Christianity 201

December 5, 2011

Two Aspects of Advent

Consider for a moment two aspects of the advent of Christ as it might relate to his second coming:

  • The timing of His coming
  • The nature of His arrival

The timing of His coming

I’ve heard many sermons about the fact that before the time of Christ, we find what Christians call the “intertestamental period” wherein the prophets seem to be silent. It’s a kind of ‘calm before the storm’ before Jesus breaks on the scene and teaches like no other rabbi or prophet ever.

Will there be a calm before the storm before Jesus returns a second time? The voices (prophets if you will) of our day are being silenced. In the east because of the rise of militant Islam or religious radicals in places like India. In the west because of the rise of militant atheism or political correctness. Could it be that the second coming of Christ will take place in a time where the voices of the prophets are not heard in the land?

The nature of His arrival

We tend to think of Jesus’ arrival on earth at Bethlehem, but really Jesus arrived so to speak when He began His public ministry. You can date this arrival by His submission to John’s baptism and identification by John as “the lamb of God;” or you can choose the wedding at Cana or the beginning of His teaching ministry.

We tend to think of Jesus’ second arrival as being signaled by the sound of trumpets and his appearance on a white horse.

I am not, in the following paragraphs, suggesting that it’s possible that Christ has already returned and is alive and on earth now; so please don’t write me off as a heretic.

What I’m wondering is, if it’s possible for Jesus to embed himself here on earth somehow for a short period of time, and then, suddenly, there is the sound of trumpets, there is the appearance of the conquering King on a white horse (as opposed to the submission symbolized by the donkey the first time around) and every eye sees and every ear hears. I say that only because that was the nature of His first coming. There was a beginning in Bethlehem that preceded — in this case by 30 years — the beginning of His taking up His spiritual office.

Before you jump all over this and find it full of flaws, remember, at the time of His birth, it is the belief of many commentators that nobody understood the “…then a virgin shall conceive…” passage as meaning exactly how we know today the story played out. There wasn’t the “messianic mindset.”

Bruxy Cavey is a pastor and author who maintains the prophecy should be read ‘backwards’ to see how God was in control all along, not ‘forward’ to try to predict the future. We can’t read forward. On the other hand, author and pastor Rob Bell teaches that every Jewish girl envisioned herself as being “the one” who would give birth to the Savior. Though all was quiet on the western eastern front, there was great expectancy. None of this type of speculation discounts the aspect of “being caught up to meet Him in the air;” the idea that the quietly building return should not have its moments of drama.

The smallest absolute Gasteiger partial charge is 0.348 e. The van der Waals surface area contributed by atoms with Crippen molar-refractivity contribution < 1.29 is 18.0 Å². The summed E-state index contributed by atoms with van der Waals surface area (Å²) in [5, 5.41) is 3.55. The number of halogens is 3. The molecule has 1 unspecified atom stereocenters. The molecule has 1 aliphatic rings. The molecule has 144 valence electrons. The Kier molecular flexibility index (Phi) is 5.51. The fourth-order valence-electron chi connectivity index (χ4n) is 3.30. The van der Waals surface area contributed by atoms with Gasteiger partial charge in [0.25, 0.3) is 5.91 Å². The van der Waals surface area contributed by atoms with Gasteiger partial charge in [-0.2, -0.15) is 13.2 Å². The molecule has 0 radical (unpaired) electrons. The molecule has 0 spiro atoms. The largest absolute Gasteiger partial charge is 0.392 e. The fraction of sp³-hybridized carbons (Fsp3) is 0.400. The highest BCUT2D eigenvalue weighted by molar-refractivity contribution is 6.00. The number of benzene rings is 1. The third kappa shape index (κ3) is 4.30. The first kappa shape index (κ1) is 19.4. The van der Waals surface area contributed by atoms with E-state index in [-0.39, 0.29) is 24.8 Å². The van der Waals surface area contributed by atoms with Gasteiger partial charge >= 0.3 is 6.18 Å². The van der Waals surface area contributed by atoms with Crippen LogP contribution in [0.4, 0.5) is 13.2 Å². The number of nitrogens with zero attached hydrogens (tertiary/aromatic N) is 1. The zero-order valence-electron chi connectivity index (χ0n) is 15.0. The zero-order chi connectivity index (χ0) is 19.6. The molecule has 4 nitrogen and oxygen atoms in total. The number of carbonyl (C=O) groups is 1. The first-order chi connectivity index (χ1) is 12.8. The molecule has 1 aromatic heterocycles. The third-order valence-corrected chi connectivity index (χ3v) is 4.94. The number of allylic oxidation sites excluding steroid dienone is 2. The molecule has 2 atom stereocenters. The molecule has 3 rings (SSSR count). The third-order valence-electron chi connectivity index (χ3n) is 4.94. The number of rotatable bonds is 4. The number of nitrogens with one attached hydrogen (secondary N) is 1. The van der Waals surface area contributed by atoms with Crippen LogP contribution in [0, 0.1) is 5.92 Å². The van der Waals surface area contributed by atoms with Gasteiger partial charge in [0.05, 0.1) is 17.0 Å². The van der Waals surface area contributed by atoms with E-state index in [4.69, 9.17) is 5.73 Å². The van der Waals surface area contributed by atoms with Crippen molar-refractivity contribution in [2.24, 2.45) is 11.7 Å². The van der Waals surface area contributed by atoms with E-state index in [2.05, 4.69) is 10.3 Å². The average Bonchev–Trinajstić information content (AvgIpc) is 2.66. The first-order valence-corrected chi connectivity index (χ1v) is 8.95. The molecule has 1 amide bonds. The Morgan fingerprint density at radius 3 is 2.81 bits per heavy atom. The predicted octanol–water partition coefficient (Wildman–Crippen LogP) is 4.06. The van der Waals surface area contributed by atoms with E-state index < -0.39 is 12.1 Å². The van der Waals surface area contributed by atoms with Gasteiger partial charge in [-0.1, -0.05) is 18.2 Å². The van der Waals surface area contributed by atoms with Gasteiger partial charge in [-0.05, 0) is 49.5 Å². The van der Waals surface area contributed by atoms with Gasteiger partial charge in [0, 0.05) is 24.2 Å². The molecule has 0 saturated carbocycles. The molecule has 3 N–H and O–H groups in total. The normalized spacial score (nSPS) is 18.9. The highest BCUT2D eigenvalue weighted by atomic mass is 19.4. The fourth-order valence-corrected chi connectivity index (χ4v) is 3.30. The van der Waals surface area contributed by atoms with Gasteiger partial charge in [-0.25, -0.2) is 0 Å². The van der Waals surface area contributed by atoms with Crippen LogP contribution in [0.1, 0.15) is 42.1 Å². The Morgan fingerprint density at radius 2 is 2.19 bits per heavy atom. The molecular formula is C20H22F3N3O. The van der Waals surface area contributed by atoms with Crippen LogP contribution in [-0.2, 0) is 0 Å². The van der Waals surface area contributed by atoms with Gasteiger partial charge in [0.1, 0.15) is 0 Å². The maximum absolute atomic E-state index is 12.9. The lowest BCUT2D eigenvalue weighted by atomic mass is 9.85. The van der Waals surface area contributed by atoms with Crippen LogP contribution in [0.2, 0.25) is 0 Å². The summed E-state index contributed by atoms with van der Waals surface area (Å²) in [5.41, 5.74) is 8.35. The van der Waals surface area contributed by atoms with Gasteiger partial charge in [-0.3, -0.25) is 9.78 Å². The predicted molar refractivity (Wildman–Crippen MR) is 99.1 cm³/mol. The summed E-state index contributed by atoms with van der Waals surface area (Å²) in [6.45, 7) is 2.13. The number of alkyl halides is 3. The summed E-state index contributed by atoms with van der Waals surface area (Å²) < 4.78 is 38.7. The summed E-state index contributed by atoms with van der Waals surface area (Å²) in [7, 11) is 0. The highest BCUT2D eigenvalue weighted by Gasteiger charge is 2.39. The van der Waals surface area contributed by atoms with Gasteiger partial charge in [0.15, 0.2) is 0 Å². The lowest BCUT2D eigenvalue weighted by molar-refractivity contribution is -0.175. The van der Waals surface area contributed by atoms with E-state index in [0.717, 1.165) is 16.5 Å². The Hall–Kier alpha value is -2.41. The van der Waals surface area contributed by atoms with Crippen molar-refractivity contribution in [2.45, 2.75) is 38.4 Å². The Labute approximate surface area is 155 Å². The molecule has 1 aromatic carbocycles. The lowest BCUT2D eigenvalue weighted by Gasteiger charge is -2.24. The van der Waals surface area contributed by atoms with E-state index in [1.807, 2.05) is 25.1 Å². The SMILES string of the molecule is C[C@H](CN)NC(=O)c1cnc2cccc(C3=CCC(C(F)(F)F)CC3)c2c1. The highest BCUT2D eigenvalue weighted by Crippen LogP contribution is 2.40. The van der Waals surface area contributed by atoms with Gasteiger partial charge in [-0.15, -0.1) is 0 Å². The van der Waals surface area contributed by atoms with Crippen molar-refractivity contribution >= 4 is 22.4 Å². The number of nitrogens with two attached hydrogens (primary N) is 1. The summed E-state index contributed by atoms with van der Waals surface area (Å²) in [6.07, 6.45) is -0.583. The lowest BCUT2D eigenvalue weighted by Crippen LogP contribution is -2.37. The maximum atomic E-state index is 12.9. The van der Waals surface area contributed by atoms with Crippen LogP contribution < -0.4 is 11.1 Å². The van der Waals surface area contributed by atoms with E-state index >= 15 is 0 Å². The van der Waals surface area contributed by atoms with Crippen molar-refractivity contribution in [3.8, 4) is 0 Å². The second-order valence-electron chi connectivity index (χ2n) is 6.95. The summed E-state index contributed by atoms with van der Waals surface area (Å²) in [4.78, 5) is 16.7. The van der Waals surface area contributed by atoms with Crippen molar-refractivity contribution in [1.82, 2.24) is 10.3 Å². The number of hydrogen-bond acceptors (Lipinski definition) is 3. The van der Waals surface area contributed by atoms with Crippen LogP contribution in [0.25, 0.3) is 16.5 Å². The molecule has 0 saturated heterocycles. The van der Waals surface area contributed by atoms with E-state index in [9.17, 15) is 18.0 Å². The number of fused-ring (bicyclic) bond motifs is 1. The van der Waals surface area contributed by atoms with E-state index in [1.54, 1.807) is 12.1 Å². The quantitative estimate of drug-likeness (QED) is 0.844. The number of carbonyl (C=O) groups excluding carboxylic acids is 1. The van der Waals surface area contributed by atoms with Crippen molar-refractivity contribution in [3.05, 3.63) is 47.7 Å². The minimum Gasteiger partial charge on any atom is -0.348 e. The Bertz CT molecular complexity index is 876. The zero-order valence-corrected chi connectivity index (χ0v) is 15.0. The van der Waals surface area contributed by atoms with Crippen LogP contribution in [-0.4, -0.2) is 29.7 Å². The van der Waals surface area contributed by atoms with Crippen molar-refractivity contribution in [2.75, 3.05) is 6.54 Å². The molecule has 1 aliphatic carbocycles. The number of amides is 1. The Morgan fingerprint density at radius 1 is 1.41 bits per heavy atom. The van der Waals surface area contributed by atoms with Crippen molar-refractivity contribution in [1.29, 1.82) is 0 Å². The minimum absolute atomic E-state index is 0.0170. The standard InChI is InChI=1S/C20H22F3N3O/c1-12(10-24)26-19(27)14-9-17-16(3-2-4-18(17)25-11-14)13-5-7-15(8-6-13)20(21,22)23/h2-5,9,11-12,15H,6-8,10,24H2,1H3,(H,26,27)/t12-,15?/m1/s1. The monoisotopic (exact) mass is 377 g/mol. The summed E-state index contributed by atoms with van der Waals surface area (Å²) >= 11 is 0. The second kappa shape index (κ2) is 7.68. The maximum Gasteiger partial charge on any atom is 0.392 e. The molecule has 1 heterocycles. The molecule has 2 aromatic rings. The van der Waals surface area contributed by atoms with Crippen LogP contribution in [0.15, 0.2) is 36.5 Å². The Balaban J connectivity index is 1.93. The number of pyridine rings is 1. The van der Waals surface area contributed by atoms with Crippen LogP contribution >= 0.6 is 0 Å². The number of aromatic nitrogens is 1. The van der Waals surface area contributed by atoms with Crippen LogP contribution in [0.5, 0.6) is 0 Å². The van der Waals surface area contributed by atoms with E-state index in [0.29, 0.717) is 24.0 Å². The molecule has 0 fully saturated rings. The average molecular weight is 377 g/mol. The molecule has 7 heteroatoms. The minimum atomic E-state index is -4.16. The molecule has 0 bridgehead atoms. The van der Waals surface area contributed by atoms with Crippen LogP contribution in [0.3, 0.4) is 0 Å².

I’m just saying it would be most consistent if, in addition to the timing of His second coming following the pattern of His first coming; that the nature of His arrival should also include something that has an element of ‘process’ to it. That perhaps instead of looking “up” we should be looking to the left and to the right. Scanning the horizon for the Lion of Judah who has massed his forces, or, more likely, will mass his forces, right here prior to that moment when every eye will see and every ear will hear.

Or perhaps it’s something closer to the more traditional view, but there is a physical presence — similar to the angels at Bethlehem singing ‘Glory to God in the highest’ — followed by the taking up of the spiritual office. A period, a moment filled with signs in the skies followed by a dawning of the great significance of what is happening. Only instead of it taking up to a year for the Magi to arrive on the scene bearing gifts, we have CNN carrying the event live.

Either way of course, it will also be a dramatic intervention into world history on a par equal to His first coming; but seen and known by everyone instantaneously.

The point is, ultimately we just don’t know. However, though we don’t know “the day nor the hour,” we can know “the times and seasons.” And we can be prepared. Are you?

My point is to ask, “What if…?” We read scriptures with so many built-in assumptions — as I am sure Old Testament saints did with the writings available to them — and I think we need to be challenged to think outside the box, without tossing out the basic elements necessary for the Grand Story to play out to completion. Is it heretical to ask, “What if…?”? I think the next chapter will be full of surprises on so many levels.

I Cor 2:6 Yet when I am among mature believers, I do speak with words of wisdom, but not the kind of wisdom that belongs to this world or to the rulers of this world, who are soon forgotten. 7 No, the wisdom we speak of is the mystery of God—his plan that was previously hidden, even though he made it for our ultimate glory before the world began. 8 But the rulers of this world have not understood it; if they had, they would not have crucified our glorious Lord. 9 That is what the Scriptures mean when they say,   

 “No eye has seen, no ear has heard,
      and no mind has imagined
   what God has prepared
      for those who love him.”  NLT 

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